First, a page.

Kirk Allmond Is a Jerk
Do you know those store cards? The ones that fill up most people’s keychains? My father has a special one just for them. Gas cards, grocery store cards, drug store cards, everyone has a card now. Hell, even Lowes has one now. I hate them. I hate everything about them, from the tracking of purchases to the supposed ‘discount’ you get for using them.
About a year ago, I gave them all up. Instead of paying the artificially inflated “non-cardholder” price, when they ask me for my member card, I say, “Oh geez, I forgot mine. May I use the store card?” Every time, the cashier seems grumpy, and says, “Okay.”
Which is fine. I’m really not there to brighten their day, I’m there to pay for some groceries and go home. So, yesterday, I’m at Weis Markets. It’s a Pennsylvania grocery chain, I’m not surprised you haven’t heard of them, they’re terrible.
I really try very hard not to shop at Weis, for one reason. The cashiers aren’t given a store card, they aren’t allowed to use their own, and they aren’t allowed to memorize a bunch of numbers to type one in. They have to turn on their flashy light and wait for the manager to come over and use theirs. It’s a ploy to make it as difficult as possible, forcing people to get their own card.
Instead, I politely explain to the person behind me that they’re being held up by Weis’s policy. Most of the time that person just lets me use their card, but on this particular day, young Colton was checking me out and there wasn’t anyone behind me. I said, very politely, “May I use the store card, please.”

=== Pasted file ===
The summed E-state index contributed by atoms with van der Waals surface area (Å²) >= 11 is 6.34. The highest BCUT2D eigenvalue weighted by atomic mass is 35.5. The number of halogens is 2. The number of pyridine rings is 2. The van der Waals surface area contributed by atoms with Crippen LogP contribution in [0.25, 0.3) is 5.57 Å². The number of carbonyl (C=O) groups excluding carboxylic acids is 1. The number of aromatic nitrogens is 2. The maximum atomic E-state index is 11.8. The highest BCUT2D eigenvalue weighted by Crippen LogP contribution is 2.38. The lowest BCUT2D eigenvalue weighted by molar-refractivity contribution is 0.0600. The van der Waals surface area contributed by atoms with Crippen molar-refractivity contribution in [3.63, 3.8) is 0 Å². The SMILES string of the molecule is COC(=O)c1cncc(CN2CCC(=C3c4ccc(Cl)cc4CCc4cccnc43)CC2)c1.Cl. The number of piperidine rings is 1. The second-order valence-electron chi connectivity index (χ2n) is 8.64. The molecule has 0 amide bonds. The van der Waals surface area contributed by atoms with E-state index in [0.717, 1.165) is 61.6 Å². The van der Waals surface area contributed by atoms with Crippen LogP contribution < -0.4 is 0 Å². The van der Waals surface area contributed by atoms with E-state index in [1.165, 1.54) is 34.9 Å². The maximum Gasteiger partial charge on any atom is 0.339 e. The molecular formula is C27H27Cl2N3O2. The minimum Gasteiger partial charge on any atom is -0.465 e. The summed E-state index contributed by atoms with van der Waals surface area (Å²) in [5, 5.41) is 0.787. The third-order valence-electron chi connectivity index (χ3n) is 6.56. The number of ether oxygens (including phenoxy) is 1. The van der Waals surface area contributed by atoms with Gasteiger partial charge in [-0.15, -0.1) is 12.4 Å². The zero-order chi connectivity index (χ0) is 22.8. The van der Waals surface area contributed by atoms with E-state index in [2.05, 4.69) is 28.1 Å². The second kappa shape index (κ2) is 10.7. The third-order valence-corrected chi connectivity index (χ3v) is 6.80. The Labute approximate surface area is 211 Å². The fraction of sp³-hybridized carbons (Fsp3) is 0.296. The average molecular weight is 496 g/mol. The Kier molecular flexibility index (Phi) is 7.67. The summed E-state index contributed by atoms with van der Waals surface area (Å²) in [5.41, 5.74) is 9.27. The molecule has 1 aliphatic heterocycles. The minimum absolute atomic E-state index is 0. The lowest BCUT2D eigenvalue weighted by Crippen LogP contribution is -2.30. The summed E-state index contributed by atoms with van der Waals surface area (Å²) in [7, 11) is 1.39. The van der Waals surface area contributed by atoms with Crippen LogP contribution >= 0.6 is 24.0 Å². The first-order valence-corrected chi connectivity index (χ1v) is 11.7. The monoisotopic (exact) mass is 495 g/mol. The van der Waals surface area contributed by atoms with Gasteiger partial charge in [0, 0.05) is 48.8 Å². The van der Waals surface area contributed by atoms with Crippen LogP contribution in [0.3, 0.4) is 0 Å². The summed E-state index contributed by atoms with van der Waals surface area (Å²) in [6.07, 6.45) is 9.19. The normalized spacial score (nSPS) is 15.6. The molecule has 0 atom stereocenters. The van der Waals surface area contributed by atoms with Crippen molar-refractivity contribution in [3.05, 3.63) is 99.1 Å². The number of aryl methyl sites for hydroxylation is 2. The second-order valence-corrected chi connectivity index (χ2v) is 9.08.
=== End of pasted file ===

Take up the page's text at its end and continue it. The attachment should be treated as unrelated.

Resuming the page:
The pimply faced, mop haired twit replied in the most sarcastic tone ever, “I don’t have a card,” and twisted his face in disdain, as if my asking had ruined his day.
I lowered my voice a little, just above a whisper. I locked eyes with the arrogant young prick in my most intimidating stare and said, “I didn’t ask you if you had a card, I asked if I might use the store card. Now, flip on your flashy light and get the manager over here.”
I know, I know. I can hear you saying it. “Whoa, Kirk… That escalated quickly.”
Colton not only flipped on his blinky light, he walked over to the manager and got the store’s discount card personally.
Consider this. After the inevitable zombie apocalypse, who are you going to follow, me or Colton? I am a survivor. I am a survivalist, stuck in a pre-apocalyptic world. I am a character from a novel, waiting for the plot twist that allows my true self to take over. I’m the guy who does things, and gets things done. Sure, I’m an asshole when I have to be, but the situation didn’t start off that way. I was very polite. I used proper grammar and inflection, because I was the one doing the asking. It was only in response to Colton’s disparaging look and complete disregard of customer service that I escalated the situation.
Think about your favorite book character. Would Darlene Bobich from “Dying Days” have let someone talk to her that way? Would Jack Walker from “A New World: Chaos?” Would my very own Victor Tookes of “What Zombies Fear” allow that situation?
No. Victor, Darlene, and Jack are survivors. They are strong, interesting characters that kick ass and take names when the situation requires it. The trick is to balance the asshole with redeeming qualities. In the case of Victor Tookes, his abrasiveness is balanced out by his absolute love and devotion to his son Max, for whom he would (and does) go to the ends of the earth to provide a safe-haven in a post-apocalyptic world.
In my own case, I’m not sure there are redeeming qualities. But that’s why Victor Tookes is a better man than me.